I think by far one of the most frustrating things for many of us in dealing with this virus crisis is the uncertainty of it all. How long are we going to have to wait? Will someone I know be infected? Will I? What about my job? My business? My children? My future? The economy?

And no one can tell us the outcome. All the entities we have come to depend on in times like this: government; economics; health care; nobody seems to know what to do.

So clearly the government can’t save us; our money can’t save us; the medical community is overwhelmed. But it leaves a big question that needs to be answered: What are you really trusting in?

Paul could say, “For me, to live is Christ…and to die is gain.” In essence he was saying, “If the worst-case scenario, physically, happens to me it won’t be a loss, but a gain.” That’s confidence, folks. That’s trusting Jesus above everything else. He was saying, “Don’t cry at my funeral. I haven’t lost…I’ve gained everything!”

If I live on physically, I live for Christ. If I die, I go to live with Christ. Either way, you win. Either way, there is joy.

So where is your confidence and ‘earnest expectation’ today?
For me to live is….______________? And to die is…____________?

Will you think about that for a moment with me? How would you fill in those blanks? For me to live is…money? Fame? A relationship on earth? Success in business? And if that is how you would honestly fill in the blank, then how would you fill in the second? “To die is……

If nothing else, this coronavirus gives us opportunity to truly ask ourselves some hard questions. Where does your trust lie this morning? Is it in something that death can take from you? Or do you know a relationship with Jesus that makes life worth living NOW, and death no longer something to fear, but something that will bring gain?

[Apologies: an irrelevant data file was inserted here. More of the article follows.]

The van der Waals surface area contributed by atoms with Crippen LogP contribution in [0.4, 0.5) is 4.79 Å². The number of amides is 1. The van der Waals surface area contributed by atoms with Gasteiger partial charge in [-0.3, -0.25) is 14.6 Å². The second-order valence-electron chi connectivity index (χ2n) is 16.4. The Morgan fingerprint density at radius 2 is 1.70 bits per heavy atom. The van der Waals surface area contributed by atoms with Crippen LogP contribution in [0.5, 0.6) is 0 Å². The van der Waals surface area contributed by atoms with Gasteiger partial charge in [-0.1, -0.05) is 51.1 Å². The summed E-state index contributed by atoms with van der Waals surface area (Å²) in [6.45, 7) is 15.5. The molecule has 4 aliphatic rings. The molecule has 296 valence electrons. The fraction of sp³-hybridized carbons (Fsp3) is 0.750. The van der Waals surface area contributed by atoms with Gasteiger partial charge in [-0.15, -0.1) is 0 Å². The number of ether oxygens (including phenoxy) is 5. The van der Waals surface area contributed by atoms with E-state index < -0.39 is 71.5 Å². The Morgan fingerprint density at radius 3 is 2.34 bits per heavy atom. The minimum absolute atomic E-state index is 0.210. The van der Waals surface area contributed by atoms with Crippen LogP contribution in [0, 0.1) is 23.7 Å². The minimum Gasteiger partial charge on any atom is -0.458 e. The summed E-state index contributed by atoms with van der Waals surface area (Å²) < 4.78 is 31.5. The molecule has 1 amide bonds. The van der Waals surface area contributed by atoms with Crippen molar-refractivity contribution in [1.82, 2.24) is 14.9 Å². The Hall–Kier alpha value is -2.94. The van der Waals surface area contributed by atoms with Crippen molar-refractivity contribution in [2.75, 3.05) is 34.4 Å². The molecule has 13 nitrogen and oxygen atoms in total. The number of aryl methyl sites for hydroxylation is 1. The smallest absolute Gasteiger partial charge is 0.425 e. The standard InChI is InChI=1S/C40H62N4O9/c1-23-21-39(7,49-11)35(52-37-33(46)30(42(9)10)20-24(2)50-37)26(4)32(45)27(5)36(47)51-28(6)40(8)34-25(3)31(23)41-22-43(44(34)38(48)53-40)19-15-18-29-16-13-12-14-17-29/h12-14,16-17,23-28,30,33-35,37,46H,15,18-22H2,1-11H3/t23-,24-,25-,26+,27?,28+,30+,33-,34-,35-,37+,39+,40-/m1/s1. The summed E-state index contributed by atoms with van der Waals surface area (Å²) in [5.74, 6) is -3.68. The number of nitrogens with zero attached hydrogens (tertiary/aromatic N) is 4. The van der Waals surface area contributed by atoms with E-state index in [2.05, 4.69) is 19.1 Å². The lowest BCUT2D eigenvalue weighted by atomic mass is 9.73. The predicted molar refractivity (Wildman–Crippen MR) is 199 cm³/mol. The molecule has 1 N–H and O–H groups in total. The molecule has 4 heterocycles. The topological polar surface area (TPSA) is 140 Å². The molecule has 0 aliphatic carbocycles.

It’s time to think hard about these questions folks. Until we have this settled, something like the threat of this virus will continue to terrorize you and rob you of joy.

  1. We can choose joy in our difficult circumstances if we know Christ.
  2. We can choose joy in spite of difficult people if the Gospel is being proclaimed
  3. We can choose joy in spite of uncertain outcomes in life is Christ is our life, and our victory. Even death is gain!

A Prescription for Anxiety

“Therefore I tell you, do not be anxious about your life, what you will eat or what you will drink, nor about your body, what you will put on. Is not life more than food, and the body more than clothing? Look at the birds of the air: they neither sow nor reap nor gather into barns, and yet your heavenly Father feeds them. Are you not of more value than they? And which of you by being anxious can add a single hour to his span of life? And why are you anxious about clothing? Consider the lilies of the field, how they grow: they neither toil nor spin, yet I tell you, even Solomon in all his glory was not arrayed like one of these. But if God so clothes the grass of the field, which today is alive and tomorrow is thrown into the oven, will he not much more clothe you, O you of little faith? Therefore do not be anxious, saying, ‘What shall we eat?’ or ‘What shall we drink?’ or ‘What shall we wear?’ For the Gentiles seek after all these things, and your heavenly Father knows that you need them all. But seek first the kingdom of God and his righteousness, and all these things will be added to you. Therefore do not be anxious about tomorrow, for tomorrow will be anxious for itself. Sufficient for the day is its own trouble.”

Matthew 6:25-34 ESV

  1. Read twice daily:  Once in the morning and once in the evening.
  2. Read it to your children.  Every day.
  3. If you choose to watch the media, read before and after each broadcast.
  4. Believe what you read.  This is God’s Word.
  5. ‘Nuff said.

A word from Pastor Tim regarding the Coronavirus

Fruit Cove family, we are aware of and up to date with the precautions and measures we should take to be a clean, healthy, and safe campus in light of the Coronavirus. We care deeply about our guests and our church family. We have an opportunity to show our neighbors and the world what it means to live our lives trusting God and not in fear. To our knowledge no member or attender of Fruit Cove has been diagnosed with the Coronavirus, and our prayers are with the 14 Florida residents that have. Our plan is to gather every Sunday and Wednesday (per our schedule), unless there are extraordinary circumstances. Here are a couple of simple notes about the Coronavirus in regard to what we are doing and what we are asking of you:

  • Stay home if you are sick. Watch Fruit Cove online at or Facebook!
  • If you have been exposed to anyone with the coronavirus, the flu, or any other contagious condition please stay home for 14 days (per the CDC).
  • If you have recently traveled to China, Iran, Italy, or South Korea please stay home to watch your symptoms 14 days (per the CDC).